To loud applause at a special distribution ceremony on Pakistan Day, PML-N chief Nawaz Sharif declared: “We do not give weapons in the hands of youngsters, we give them laptops; we give them education.” The laptop scheme is the brainchild of kid brother Shahbaz Sharif, chief minister of Punjab. He says that the Punjab government plans to distribute a further 300,000 laptops — in addition to the 100,000 already distributed — as a “weapon against poverty and ignorance”.
The Sharifs are surely to be commended for preferring computers over Kalashnikovs (some of their political rivals would want it the other way around). But laptops are not silver bullets that can transform Pakistan’s education. Cost is not the main issue. Of course, we do know that Dell laptops, purchased at Rs 37,700 apiece, are more expensive than the Rs2,200 indigenous product developed by Tata for use in India’s schools. Possible cuts and commissions by middlemen, and allegations of unfair distribution, also cannot be ruled out. But this too is a peripheral matter.
Instead, the central question is: how exactly are these laptops to combat poverty and ignorance, or improve education? The answer is not clear in any developing country but is even muddier in Pakistan. The purchased computers did not come loaded with school books, supplementary educational materials, or programmes like “Comic Life” which make math learning fun. There are no locally-developed programmes, and none in Urdu or any local language. Nor have schoolteachers been trained to deal with computers as a teaching tool. Of course, there will be some Google searching and perhaps some educational material will be downloaded. But overwhelmingly they will be used for chatting, surfing, or video games.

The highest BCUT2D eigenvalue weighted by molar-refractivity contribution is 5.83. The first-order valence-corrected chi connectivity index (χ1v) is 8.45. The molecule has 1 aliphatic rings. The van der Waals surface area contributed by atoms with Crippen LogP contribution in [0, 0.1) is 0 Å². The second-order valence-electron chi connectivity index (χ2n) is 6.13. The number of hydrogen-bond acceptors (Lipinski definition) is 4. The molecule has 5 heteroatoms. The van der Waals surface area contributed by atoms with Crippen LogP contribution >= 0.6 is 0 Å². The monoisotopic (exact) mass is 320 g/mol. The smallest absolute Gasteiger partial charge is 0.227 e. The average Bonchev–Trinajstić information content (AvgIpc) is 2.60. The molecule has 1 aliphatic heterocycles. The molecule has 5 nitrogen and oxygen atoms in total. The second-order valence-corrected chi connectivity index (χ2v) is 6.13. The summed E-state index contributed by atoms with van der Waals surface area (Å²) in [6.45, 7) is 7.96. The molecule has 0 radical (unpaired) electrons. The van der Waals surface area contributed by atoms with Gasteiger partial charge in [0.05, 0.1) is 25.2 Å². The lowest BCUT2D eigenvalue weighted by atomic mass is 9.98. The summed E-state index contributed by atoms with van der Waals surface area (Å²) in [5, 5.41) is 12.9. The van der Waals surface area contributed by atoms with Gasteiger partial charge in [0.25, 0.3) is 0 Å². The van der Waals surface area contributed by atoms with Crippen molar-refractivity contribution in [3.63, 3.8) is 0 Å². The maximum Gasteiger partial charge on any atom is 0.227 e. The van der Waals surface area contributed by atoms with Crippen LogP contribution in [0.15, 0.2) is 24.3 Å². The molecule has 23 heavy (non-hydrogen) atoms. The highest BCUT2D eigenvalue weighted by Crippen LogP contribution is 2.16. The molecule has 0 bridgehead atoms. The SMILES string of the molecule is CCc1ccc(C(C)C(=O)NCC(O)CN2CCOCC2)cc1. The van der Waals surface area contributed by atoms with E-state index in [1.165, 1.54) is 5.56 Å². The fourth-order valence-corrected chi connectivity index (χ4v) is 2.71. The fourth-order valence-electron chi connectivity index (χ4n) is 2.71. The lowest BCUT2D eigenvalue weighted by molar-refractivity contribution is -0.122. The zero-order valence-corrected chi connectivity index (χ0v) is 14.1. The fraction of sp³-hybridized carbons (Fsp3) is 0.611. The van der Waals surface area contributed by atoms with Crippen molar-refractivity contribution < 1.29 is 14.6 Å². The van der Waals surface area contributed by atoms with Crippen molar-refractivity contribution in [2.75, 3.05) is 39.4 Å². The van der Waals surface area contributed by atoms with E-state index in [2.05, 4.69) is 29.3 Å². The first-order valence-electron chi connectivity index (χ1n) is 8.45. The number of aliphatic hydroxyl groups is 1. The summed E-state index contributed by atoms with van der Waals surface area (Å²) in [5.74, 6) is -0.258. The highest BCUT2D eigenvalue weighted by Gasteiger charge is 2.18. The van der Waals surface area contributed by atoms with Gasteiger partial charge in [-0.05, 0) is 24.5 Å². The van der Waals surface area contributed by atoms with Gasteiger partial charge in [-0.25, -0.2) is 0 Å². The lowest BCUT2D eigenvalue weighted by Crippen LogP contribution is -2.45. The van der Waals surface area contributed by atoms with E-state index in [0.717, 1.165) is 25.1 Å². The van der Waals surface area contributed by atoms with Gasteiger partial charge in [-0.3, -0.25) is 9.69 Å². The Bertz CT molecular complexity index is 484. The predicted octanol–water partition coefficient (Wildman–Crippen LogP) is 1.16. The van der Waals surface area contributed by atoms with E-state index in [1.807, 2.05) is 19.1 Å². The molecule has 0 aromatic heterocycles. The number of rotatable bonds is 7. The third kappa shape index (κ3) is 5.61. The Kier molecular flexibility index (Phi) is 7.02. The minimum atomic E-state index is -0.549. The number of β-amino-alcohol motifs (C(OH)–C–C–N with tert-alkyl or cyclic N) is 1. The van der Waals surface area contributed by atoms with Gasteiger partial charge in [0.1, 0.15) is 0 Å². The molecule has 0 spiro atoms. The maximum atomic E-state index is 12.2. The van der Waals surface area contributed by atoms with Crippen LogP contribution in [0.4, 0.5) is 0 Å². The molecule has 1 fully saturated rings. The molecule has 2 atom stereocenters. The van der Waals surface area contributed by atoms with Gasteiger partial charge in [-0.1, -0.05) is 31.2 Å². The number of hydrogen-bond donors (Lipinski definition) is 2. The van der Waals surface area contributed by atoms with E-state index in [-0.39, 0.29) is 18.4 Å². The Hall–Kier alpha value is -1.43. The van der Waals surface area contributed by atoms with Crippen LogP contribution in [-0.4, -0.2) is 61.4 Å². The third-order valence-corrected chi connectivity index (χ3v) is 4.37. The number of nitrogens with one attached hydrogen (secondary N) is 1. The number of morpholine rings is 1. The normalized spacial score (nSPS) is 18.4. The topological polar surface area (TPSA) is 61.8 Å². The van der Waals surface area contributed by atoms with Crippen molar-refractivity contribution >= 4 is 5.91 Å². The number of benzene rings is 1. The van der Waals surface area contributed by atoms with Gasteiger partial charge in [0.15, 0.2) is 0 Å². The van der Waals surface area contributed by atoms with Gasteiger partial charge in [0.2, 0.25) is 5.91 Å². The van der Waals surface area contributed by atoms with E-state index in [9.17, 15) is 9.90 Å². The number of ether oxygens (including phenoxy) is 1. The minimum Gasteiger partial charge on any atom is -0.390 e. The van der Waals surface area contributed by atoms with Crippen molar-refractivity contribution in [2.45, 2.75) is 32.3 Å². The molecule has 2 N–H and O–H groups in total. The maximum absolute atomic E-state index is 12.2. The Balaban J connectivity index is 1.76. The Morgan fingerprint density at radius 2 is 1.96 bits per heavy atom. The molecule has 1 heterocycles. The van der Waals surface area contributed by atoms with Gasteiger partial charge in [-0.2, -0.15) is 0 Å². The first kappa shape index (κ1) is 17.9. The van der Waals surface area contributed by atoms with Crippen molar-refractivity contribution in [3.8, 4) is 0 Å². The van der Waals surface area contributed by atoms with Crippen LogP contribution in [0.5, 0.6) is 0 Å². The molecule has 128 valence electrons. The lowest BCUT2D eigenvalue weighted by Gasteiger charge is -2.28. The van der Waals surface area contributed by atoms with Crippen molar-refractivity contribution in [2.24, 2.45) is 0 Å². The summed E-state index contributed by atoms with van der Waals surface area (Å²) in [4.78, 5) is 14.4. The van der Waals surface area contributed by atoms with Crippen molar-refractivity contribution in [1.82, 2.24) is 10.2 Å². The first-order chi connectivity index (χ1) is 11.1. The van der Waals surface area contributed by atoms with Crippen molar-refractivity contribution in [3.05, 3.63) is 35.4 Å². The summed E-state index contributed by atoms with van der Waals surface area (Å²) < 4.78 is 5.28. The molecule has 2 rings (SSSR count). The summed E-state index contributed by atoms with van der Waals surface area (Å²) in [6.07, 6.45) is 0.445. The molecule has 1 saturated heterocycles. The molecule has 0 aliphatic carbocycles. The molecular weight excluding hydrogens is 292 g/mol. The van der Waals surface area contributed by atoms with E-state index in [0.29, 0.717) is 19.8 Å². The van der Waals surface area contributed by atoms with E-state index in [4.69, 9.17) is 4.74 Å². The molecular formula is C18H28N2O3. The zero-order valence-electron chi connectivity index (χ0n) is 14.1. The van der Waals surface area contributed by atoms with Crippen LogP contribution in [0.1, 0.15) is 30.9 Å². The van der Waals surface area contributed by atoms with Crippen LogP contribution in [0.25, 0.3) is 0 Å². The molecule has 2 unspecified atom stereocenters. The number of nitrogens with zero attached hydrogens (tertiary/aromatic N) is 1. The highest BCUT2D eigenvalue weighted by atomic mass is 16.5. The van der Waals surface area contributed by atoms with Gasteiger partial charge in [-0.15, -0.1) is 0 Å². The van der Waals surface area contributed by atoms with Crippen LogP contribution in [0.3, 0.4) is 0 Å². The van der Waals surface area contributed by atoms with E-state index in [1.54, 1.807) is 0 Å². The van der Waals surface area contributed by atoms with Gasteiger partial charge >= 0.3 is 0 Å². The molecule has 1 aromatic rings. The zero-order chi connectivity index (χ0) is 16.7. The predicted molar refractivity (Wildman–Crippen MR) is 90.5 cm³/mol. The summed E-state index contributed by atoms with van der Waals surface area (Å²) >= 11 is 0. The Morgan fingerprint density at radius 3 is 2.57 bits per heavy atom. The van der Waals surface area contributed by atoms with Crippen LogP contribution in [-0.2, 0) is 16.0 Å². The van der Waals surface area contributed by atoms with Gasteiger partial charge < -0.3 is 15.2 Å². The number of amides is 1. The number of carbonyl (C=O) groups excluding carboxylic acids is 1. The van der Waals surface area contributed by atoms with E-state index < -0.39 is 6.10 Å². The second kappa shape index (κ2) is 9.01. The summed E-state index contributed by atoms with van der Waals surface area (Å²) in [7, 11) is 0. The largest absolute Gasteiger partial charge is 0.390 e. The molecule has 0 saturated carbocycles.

The false notion of technology as a magic wand has made our rulers euphoric from time to time. Few Pakistanis will remember the bulk purchase of Apple-II C computers for schools at the end of the 1980s. General Ziaul Haq’s minister of education, Dr Muhammad Afzal, (now deceased), was a progressive man in a religiously-charged government. Somehow he was seized with the notion that computers would revolutionise everything. In one of my occasional meetings with him, I unsuccessfully sought to persuade him that his idea was fundamentally flawed. Sadly, the warning turned out to be correct: it is likely that many machines were not even turned on before they were junked en masse 10-15 years later.
Earlier on, a still bigger revolution had been promised. Pakistan Television was founded on the premise that its core purpose would be education. At the invitation of the Pakistan government, a Unesco team visited Pakistan and met with the ministers of law, broadcasting, and education. In a subsequent report the team leaders, HR Cassirer and TS Duckmanton, wrote:
“We arrived in Lahore on October 10, 1960, where we were the guests of the Regional Director of Radio Pakistan, as well as the Provincial Department of Education. We pursued our consultations with officials concerned with the following: university and college education, primary and secondary education, vocational education, village aid, broadcasting, the Arts Council”. The report document does not even mention entertainment or news broadcasts, but has paragraphs on how telecourses should be conducted.